In the Egyptian religion, the Pharaoh went through a test after death, in which his heart was weighed in a balance against a feather. Purity of soul was the key to Pharaoh’s entrance to the eternal afterlife. If Pharaoh’s heart was heavier than a feather, the afterlife was closed to him for all eternity. The Hebrew verb in the first verse of this reading literally means “to make heavy,” thus “I have made his heart heavy.” Through Divine intervention, Pharaoh loses not merely his kingdom in this world, but his royal access to the afterlife as well.

The first time death is mentioned is when Pharaoh reacts to the plague of locusts (10:12–20). For the first time, he appears ready to repent. (10:16–17) “Pharaoh summoned Moses and Aaron and said, ‘I have sinned against God and against you. Now please forgive my sin this once and entreat God, that God remove from me this death.’ But God reinforced Pharaoh’s resolve and he did not send forth the Israelites.”

Pharaoh approaches Moses with the language of repentance — and God leaps into action to ensure that Pharaoh does not repent, but reverts to his cruel ways.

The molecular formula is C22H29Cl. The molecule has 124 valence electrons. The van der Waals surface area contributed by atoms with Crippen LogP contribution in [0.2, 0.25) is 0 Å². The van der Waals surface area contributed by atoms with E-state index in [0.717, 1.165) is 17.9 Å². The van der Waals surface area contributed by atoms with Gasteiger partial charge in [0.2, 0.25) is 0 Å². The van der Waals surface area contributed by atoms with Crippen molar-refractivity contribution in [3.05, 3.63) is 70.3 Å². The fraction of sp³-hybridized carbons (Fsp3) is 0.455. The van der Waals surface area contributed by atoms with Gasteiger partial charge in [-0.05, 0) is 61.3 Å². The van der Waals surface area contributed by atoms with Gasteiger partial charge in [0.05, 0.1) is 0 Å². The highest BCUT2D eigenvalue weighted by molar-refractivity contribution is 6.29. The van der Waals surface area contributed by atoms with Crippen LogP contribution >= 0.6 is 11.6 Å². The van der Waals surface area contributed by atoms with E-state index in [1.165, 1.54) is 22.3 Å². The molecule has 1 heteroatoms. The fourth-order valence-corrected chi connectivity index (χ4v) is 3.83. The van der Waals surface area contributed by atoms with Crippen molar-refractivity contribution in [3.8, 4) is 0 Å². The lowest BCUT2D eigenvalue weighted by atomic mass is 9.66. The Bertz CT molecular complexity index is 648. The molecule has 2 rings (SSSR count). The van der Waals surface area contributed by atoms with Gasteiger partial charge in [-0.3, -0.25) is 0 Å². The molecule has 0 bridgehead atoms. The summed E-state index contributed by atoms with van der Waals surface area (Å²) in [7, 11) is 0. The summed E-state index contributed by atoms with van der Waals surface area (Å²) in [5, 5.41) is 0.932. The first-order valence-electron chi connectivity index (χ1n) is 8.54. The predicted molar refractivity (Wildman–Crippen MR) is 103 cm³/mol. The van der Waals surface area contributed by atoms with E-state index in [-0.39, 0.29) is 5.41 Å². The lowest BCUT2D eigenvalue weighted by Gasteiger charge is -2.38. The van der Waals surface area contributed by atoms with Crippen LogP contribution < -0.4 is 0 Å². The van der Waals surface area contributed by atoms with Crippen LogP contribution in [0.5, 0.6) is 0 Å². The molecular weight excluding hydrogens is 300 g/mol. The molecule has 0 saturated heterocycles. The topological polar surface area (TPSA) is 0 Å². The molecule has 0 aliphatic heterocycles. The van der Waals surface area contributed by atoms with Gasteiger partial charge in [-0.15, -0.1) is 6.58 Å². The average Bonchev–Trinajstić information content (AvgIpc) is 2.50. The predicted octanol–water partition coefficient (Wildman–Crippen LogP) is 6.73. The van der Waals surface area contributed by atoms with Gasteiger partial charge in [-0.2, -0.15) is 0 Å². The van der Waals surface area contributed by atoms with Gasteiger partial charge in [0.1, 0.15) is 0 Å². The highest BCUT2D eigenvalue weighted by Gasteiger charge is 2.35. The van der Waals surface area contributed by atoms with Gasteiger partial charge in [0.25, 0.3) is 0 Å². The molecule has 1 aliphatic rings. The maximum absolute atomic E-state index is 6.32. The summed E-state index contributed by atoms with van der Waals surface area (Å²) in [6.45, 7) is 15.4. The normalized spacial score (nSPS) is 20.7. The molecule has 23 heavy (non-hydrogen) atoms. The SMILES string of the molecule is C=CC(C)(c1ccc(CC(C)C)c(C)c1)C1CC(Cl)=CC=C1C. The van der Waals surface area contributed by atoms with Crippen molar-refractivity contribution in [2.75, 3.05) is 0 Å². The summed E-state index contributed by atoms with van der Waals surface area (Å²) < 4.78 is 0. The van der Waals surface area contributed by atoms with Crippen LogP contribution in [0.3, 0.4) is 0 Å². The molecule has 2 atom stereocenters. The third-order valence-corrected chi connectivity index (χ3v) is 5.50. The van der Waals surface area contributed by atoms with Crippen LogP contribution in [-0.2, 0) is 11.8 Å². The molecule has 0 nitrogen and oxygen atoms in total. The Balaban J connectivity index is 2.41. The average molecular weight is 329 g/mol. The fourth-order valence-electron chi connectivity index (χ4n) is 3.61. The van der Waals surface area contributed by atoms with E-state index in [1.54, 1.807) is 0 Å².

Moses beseeches God to remove the locusts, which God does (10:19) by means of “… a very strong West Wind and it bore up the swarm of locusts and hurled them to the Sea of Reeds so that not a single locust remained within the borders of Egypt.” The one time Pharaoh refers to “death” is in conjunction with the locusts. God makes a west wind carry them off to the Sea of Reeds. Note that in next week’s reading (14:21) “… Moses stretched out his hand over the sea [the same Sea of Reeds] and God moved the sea with a strong east wind all night long and God turned the sea to the damp land and the sea split.” The east wind pushes back the sea. When the east wind stops, the sea returns, bearing with it the certain death of Pharaoh and his army. Nothing in the Torah happens randomly. Pharaoh begs Moses to remove death from him. Moses obliges. But death has already been decreed upon Pharaoh. God sends death (the locusts) to the Sea of Reeds, where Pharaoh’s fate waits patiently for him to arrive.

And so, why does God remove Pharaoh’s freedom of choice? The one characteristic which makes Pharaoh human is denied him taken away forever.